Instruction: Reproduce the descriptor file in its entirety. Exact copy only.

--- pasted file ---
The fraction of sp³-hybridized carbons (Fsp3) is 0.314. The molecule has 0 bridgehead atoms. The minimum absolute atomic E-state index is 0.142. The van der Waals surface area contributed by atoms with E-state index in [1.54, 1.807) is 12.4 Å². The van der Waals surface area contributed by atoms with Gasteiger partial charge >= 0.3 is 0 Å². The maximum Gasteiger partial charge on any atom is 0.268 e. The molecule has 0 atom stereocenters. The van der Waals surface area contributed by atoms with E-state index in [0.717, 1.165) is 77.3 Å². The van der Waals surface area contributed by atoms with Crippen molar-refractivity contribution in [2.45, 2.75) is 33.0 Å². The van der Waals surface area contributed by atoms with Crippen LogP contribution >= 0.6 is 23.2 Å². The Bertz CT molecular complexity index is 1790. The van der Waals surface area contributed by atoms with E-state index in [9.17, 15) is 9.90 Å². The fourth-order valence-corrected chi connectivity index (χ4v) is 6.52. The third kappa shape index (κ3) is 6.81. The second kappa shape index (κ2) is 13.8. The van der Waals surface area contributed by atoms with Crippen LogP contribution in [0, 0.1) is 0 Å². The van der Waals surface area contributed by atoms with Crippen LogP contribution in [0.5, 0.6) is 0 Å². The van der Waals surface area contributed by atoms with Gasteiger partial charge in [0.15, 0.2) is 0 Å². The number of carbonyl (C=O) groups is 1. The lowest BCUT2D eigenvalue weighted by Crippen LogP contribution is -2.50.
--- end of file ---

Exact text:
The fraction of sp³-hybridized carbons (Fsp3) is 0.314. The molecule has 0 bridgehead atoms. The minimum absolute atomic E-state index is 0.142. The van der Waals surface area contributed by atoms with E-state index in [1.54, 1.807) is 12.4 Å². The van der Waals surface area contributed by atoms with Gasteiger partial charge >= 0.3 is 0 Å². The maximum Gasteiger partial charge on any atom is 0.268 e. The molecule has 0 atom stereocenters. The van der Waals surface area contributed by atoms with E-state index in [0.717, 1.165) is 77.3 Å². The van der Waals surface area contributed by atoms with Crippen molar-refractivity contribution in [2.45, 2.75) is 33.0 Å². The van der Waals surface area contributed by atoms with Crippen LogP contribution >= 0.6 is 23.2 Å². The Bertz CT molecular complexity index is 1790. The van der Waals surface area contributed by atoms with E-state index in [9.17, 15) is 9.90 Å². The fourth-order valence-corrected chi connectivity index (χ4v) is 6.52. The third kappa shape index (κ3) is 6.81. The second kappa shape index (κ2) is 13.8. The van der Waals surface area contributed by atoms with Crippen LogP contribution in [0, 0.1) is 0 Å². The van der Waals surface area contributed by atoms with Crippen LogP contribution in [0.5, 0.6) is 0 Å². The van der Waals surface area contributed by atoms with Gasteiger partial charge in [0.15, 0.2) is 0 Å². The number of carbonyl (C=O) groups is 1. The lowest BCUT2D eigenvalue weighted by Crippen LogP contribution is -2.50.